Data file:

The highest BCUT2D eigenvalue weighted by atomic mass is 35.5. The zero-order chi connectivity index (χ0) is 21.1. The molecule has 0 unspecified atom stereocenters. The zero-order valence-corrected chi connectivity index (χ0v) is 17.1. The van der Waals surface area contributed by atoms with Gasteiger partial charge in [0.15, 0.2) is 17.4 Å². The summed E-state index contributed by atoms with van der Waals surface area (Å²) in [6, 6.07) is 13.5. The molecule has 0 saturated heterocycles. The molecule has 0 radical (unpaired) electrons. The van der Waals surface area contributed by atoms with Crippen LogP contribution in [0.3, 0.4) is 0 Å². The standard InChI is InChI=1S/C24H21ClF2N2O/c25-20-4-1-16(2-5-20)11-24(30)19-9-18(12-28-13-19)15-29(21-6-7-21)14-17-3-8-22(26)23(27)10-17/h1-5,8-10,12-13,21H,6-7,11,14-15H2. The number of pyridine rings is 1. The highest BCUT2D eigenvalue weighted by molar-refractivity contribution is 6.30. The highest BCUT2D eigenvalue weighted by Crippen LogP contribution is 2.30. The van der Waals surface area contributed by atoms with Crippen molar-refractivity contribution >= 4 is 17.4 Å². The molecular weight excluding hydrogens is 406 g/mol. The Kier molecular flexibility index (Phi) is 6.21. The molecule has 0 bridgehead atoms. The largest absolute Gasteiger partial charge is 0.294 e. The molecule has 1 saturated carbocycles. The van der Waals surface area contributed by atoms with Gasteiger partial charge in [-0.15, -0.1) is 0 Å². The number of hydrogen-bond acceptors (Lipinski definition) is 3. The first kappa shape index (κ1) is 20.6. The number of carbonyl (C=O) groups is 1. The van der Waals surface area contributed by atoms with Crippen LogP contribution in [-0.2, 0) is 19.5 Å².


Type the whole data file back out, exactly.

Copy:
The highest BCUT2D eigenvalue weighted by atomic mass is 35.5. The zero-order chi connectivity index (χ0) is 21.1. The molecule has 0 unspecified atom stereocenters. The zero-order valence-corrected chi connectivity index (χ0v) is 17.1. The van der Waals surface area contributed by atoms with Gasteiger partial charge in [0.15, 0.2) is 17.4 Å². The summed E-state index contributed by atoms with van der Waals surface area (Å²) in [6, 6.07) is 13.5. The molecule has 0 saturated heterocycles. The molecule has 0 radical (unpaired) electrons. The van der Waals surface area contributed by atoms with Crippen LogP contribution in [0.3, 0.4) is 0 Å². The standard InChI is InChI=1S/C24H21ClF2N2O/c25-20-4-1-16(2-5-20)11-24(30)19-9-18(12-28-13-19)15-29(21-6-7-21)14-17-3-8-22(26)23(27)10-17/h1-5,8-10,12-13,21H,6-7,11,14-15H2. The number of pyridine rings is 1. The highest BCUT2D eigenvalue weighted by molar-refractivity contribution is 6.30. The highest BCUT2D eigenvalue weighted by Crippen LogP contribution is 2.30. The van der Waals surface area contributed by atoms with Crippen molar-refractivity contribution >= 4 is 17.4 Å². The molecular weight excluding hydrogens is 406 g/mol. The Kier molecular flexibility index (Phi) is 6.21. The molecule has 0 bridgehead atoms. The largest absolute Gasteiger partial charge is 0.294 e. The molecule has 1 saturated carbocycles. The van der Waals surface area contributed by atoms with Gasteiger partial charge in [-0.15, -0.1) is 0 Å². The number of hydrogen-bond acceptors (Lipinski definition) is 3. The first kappa shape index (κ1) is 20.6. The number of carbonyl (C=O) groups is 1. The van der Waals surface area contributed by atoms with Crippen LogP contribution in [-0.2, 0) is 19.5 Å².